Chivalry in Chaucer’s Canterbury Tales In his Canterbury Tales, Chaucer fully explicates the cultural standard known as curteisye through satire.
In the fourteenth century curteisye embodied sophistication and an education in French international culture. The legends of chilvalric knights, conversing in the language of courtly love, matured during this later medieval period. Chaucer himself matured in the King’s Court, and he reveled in his cultural status, but he also retained an anecdotal humor about curteisye. One must only peruse his Tales to discern these sentiments. In the General Prologue, he meticulously describes the Prioress, satirically examining her impeccable table manners.
In the Miller’s Tale Chaucer juxtaposes courtly love with animalistic lust, and in various other instances he mentions curteisye, or at least alludes to it, with characteristic Chaucerian irony. These numerous references provide the reader with a remarkably rich image of the culture and class structure of late fourteenth century England. “Wel coude she carye a morsel, and wel keepe / That no drope ne fille upon hir brest.
/ In curteisye was set ful muchel hir lest.”(General Prologue, 130-2) Here, in the description of the Prioress, Chaucer mocks her etiquette by so specifically describing it, and in doing so he also mocks her conception of sophistication. For Chaucer, sophistication represented more than table manners and “Frenssh of Stratford at the Bowe.”(General Prologue, 124,5) Curteisye required an intimate, first hand knowledge and experience with French culture.This Prioress had learned her French in an English convent school, hardly the equivalent to Chaucer’s travels in France.
Chaucer creates the feeling that the narrator is basing his statements not only on the nun’s actions but also on her attitudes. The details of her dainty manners prove to the reader that she truly believes that she appreciates curteisye, making her seem even more nave. Chaucer continues in his description, adding comments on her emotional state, “She wolde weepe if that she saw a mous / Caught in a trappe,”(General Prologue, 144-5), and her neat appearance. All elements combine to illuminate a woman who could only ever attempt to find curteisye, never truly achieve it.In the Miller’s Tale, the reader finds one of the most humorous passages by Chaucer: Now sire, and eft sire, so bifel the cas That on a say this hende Nicholas Fil with this yonge wif to rage and playe, Whil that hir housbinde was at Oseneye (As clerkes been ful subtil and ful quainte), And prively he caughte hire by the queinte, And saide, “Ywis, but if ich have my wille, For derne love of thee, lemman, I spille,” And heeld hire harde by the haunche-bones, And saide, “Lemman, love me al atones, Or I wol dien, also God me save.” (163-72) Quite literally, Nicholas caught Alison by the crotch to draw her near to him, and then held her there by her haunches, or rear end. Standing alone, that image provides an element of base humor, but when that event is coupled with Nicholas’ words, a dramatically ironic, and altogether funny, scene arises. Nicholas is wooing Alison with the words of courtly love (“love me al atones, / Or I wol dien,”), the respectful standard of the time, but he simultaneously gropes her in the must vulgar method possible.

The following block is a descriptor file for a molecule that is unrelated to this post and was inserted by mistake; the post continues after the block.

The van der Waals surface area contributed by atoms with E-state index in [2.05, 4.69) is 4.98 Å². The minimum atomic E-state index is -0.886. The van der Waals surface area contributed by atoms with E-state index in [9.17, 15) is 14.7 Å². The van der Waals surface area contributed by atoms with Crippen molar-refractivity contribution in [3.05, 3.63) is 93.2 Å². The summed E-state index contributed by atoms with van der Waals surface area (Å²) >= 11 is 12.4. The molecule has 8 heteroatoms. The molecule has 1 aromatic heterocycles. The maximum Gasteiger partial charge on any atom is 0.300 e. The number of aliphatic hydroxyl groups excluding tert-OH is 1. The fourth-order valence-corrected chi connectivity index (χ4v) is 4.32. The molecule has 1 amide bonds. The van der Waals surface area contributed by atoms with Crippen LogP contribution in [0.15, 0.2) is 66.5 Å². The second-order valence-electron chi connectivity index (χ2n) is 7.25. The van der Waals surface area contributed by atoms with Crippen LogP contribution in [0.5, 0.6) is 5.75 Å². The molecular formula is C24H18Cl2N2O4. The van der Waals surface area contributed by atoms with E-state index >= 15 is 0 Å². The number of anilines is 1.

Here Chaucer plays with the idea of curteisye; he is not mocking someone’s attempts at it, but rather in his juxtaposition he exposes an element of curteisye not usually recognized. The reader gets the impression that this scenario occurred with greater frequency than courtly stories ever implied.In Sir Gawain and the Green Knight, the seductions of Gawain by Bertilak’s wife possessed an air of innocence; the flirtatious dialogue between knights and their lords’ wives was not only accepted but expected. Chaucer suggests that not every courtier was so innocent and reverent in his motives. Often the literary genius of Chaucer shines through in his actual diction. In the above passage, Chaucer uses language to emphasize his ironic depiction of courtly flirtation. Usually when a character speaks in courtly language, the author biases his word choice to French, since French was the formal language of the Court and people associated with the Court spoke French-derived English on a daily basis.
Chaucer avoids that practice here and selects words based in Germanic-derived English, or Anglo-Saxon. Words like “ich,” “wille,” and “spille” and others persisted from Old English, and Chaucer’s use of them through Nicholas gives the passage a decidedly rough tone, corresponding to Nicholas’ sensual actions. Nicholas’ language might have been courtly, but his intentions were definitely not as delicate as French. Chaucer utilized satire throughout the Canterbury Tales, and he illustrated as much about his culture, and especially curteisye, with his satire as he did with the stories and characters themselves.